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Kissing Cuzzins – We’ll Burn That Bridge When We Come To It (2008)

junkheadv1tmbKissing Cuzzins – We’ll Burn That Bridge When We Come To It

2008 was a long time ago, and unfortunately for Kissing Cuzzins, hip hop beats has a short expiration date.

While definitely a product of it’s time, listening to the backing now makes it feel lazy and uncreative. The first couple tracks take a pastiche approach where tons of styles are cut and pasted, but this is only true sometimes. The parts that cook like the IDM-influenced close to “I’m Like The Following” are too short, and too much time is spent on hooks and simple beats that never really dig into the listener. The worst is “God Mode”, which repeats it’s flaccid chorus (You think you’re in God mode/You think you’re in God mode/You think you’re in God mode/IDDQD) so many times to a repetitive drum and bass blurp that they must have really thought it was clever. By the end, your eyes will roll into the back of your head as “Secret Track” manages to steal the drum beat from both JJ Fadd’s “Super Sonic” and 2 Live Crew’s “Me So Horny” without adding in any cool bassline to back it up.

Stale beats aside, the boys lyrics and style are really fun, and the overall tone of the album is light and cool. Whether they’re putting “the dick back in diction” or “dropping audible bombs like your grandmother’s cooter“, it’s impossible to not have fun listening to these guys. While most of the rhymes are snotty wit, there’s a strong self-loathing charm to some of the lyrics: “Demeaning job, car on loan/24 years old and still living at home” accurately summarizes post-adolescence in a recession-ridden 2008 wasteland.

Still, I think it’s cooler to rhyme Tardis with retarded, and that’s about 80% of the album. My personal favorite line: “I’m just Hudson and Hawking for the diamond motherfucker”.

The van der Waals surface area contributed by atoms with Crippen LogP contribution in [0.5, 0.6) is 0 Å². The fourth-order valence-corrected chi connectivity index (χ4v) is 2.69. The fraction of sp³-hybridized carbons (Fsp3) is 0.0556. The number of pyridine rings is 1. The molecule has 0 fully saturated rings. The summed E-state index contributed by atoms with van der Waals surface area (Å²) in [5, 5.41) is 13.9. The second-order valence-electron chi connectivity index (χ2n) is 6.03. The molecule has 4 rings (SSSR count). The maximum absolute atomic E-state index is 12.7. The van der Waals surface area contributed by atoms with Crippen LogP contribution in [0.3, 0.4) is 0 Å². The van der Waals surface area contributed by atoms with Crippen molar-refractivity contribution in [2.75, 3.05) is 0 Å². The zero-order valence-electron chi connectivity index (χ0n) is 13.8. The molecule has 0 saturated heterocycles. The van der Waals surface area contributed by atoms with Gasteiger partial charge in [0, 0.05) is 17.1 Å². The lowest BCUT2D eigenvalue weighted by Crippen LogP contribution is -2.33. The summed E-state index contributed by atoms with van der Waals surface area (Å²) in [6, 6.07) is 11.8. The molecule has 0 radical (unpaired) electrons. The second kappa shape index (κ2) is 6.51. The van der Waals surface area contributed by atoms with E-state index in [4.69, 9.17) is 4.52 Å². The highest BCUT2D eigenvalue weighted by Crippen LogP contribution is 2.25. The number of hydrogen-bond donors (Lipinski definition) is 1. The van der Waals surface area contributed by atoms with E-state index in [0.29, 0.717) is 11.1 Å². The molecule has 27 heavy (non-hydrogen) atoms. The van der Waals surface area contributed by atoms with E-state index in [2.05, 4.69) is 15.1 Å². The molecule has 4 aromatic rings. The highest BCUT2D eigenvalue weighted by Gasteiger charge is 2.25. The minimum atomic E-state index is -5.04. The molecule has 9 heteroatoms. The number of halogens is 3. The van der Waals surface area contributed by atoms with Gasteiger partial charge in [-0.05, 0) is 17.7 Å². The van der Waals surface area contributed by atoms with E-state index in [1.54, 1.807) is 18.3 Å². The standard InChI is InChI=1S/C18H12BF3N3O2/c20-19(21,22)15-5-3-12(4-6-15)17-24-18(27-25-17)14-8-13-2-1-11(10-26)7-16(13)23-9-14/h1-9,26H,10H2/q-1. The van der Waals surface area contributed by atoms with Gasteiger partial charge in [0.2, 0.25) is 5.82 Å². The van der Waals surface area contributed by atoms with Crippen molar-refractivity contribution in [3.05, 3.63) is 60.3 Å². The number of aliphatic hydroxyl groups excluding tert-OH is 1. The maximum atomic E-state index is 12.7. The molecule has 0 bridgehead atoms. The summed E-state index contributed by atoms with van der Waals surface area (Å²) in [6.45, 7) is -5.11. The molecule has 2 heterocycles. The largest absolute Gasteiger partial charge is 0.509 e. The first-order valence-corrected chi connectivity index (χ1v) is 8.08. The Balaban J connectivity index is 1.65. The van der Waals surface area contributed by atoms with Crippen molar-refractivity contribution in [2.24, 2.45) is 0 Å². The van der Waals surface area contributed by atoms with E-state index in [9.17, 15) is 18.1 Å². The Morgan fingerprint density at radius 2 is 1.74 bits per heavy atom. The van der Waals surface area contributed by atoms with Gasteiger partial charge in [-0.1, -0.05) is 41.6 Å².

Music: C-
Rapping: A-
Overall: B-

Listen to the album herehttps://splattercatrecords.bandcamp.com/album/kissing-cuzzins-well-burn-that-bridge-when-we-come-to-it

Satan/Cauldron – Small’s 10/27/16

Satan/Cauldron – Small’s 10/27/16

tinyayholev1a Do you really think we can do it in an hour?
tinyjunkheadv1a A half hour. And yeah.
tinyayholev1a That’s what I typed. But it didn’t come out
tinyjunkheadv1a So are you okay to?
tinyayholev1a Okay.
tinyjunkheadv1a Alright. You can start it. Just talk about how you convinced me to go.
tinyayholev1a The day before the concert, Junkhead and I and our significants were sitting somewhere when someone asked if we were going to the concert. I said, “J doesn’t want to go because he’s going to be tired tomorrow.” But after I repeated that it was only $16 bucks and C and M could hang together, Junkhead became suddenly excited.
tinyjunkheadv1a C said she’d pay for my ticket, so the prospect got infinitely more exciting. Honestly, the events leading to the show also turned me off: Ay-hole was really excited to show up early, but we were locked out because the bands were sound-checking.
And it was cold.
tinyayholev1a Every time I am late to a concert, the opening band ends up going on early and being the band I actually wanted to see. This time my luck worked against us and Junkhead was stuck in whine mode for at least an hour.
tinyjunkheadv1a We were the only people near the stage area for about that amount of time, so I whined my ass off. The first band didn’t help brighten the mood either, with Coven 13 blowing all over the place.
tinyayholev1a Coven 13 started at 8:47 with their one song that featured a face melting solo, only the guitarist broke his string at the beginning of it.I was anticipating “Thor’s Twins” being the most exciting song, however, I was disappointed.
tinyjunkheadv1a That opening song sucked. The second one, “Ruler”, was really cool, but Andy hated it. “RULER/RULER/OF THE WASTELAND/RULER/RULER”.